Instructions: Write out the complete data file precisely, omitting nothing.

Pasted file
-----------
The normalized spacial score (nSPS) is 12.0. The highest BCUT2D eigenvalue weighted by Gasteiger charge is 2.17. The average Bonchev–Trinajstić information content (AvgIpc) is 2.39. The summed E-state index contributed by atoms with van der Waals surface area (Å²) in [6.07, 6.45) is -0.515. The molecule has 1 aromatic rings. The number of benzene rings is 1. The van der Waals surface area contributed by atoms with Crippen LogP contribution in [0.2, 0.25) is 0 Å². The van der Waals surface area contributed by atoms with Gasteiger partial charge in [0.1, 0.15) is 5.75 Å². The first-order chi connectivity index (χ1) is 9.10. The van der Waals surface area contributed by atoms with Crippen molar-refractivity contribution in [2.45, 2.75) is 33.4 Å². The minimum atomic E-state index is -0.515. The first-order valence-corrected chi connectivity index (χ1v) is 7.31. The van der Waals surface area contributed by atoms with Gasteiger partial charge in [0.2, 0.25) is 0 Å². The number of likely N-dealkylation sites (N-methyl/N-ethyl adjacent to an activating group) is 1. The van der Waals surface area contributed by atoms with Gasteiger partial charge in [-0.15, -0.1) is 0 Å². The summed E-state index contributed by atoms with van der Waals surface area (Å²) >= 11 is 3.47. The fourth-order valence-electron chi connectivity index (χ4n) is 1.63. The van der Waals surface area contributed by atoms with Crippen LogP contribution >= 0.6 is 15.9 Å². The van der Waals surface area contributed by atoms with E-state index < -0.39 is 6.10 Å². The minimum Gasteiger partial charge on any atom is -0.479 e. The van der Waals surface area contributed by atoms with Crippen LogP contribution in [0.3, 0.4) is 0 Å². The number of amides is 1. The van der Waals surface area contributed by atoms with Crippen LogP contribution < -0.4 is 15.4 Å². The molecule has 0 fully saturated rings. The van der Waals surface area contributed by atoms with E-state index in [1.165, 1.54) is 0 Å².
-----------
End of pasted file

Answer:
The normalized spacial score (nSPS) is 12.0. The highest BCUT2D eigenvalue weighted by Gasteiger charge is 2.17. The average Bonchev–Trinajstić information content (AvgIpc) is 2.39. The summed E-state index contributed by atoms with van der Waals surface area (Å²) in [6.07, 6.45) is -0.515. The molecule has 1 aromatic rings. The number of benzene rings is 1. The van der Waals surface area contributed by atoms with Crippen LogP contribution in [0.2, 0.25) is 0 Å². The van der Waals surface area contributed by atoms with Gasteiger partial charge in [0.1, 0.15) is 5.75 Å². The first-order chi connectivity index (χ1) is 9.10. The van der Waals surface area contributed by atoms with Crippen molar-refractivity contribution in [2.45, 2.75) is 33.4 Å². The minimum atomic E-state index is -0.515. The first-order valence-corrected chi connectivity index (χ1v) is 7.31. The van der Waals surface area contributed by atoms with Gasteiger partial charge in [0.2, 0.25) is 0 Å². The number of likely N-dealkylation sites (N-methyl/N-ethyl adjacent to an activating group) is 1. The van der Waals surface area contributed by atoms with Gasteiger partial charge in [-0.15, -0.1) is 0 Å². The summed E-state index contributed by atoms with van der Waals surface area (Å²) >= 11 is 3.47. The fourth-order valence-electron chi connectivity index (χ4n) is 1.63. The van der Waals surface area contributed by atoms with Crippen LogP contribution >= 0.6 is 15.9 Å². The van der Waals surface area contributed by atoms with E-state index < -0.39 is 6.10 Å². The minimum Gasteiger partial charge on any atom is -0.479 e. The van der Waals surface area contributed by atoms with Crippen LogP contribution in [0.3, 0.4) is 0 Å². The number of amides is 1. The van der Waals surface area contributed by atoms with Crippen LogP contribution < -0.4 is 15.4 Å². The molecule has 0 fully saturated rings. The van der Waals surface area contributed by atoms with E-state index in [1.165, 1.54) is 0 Å².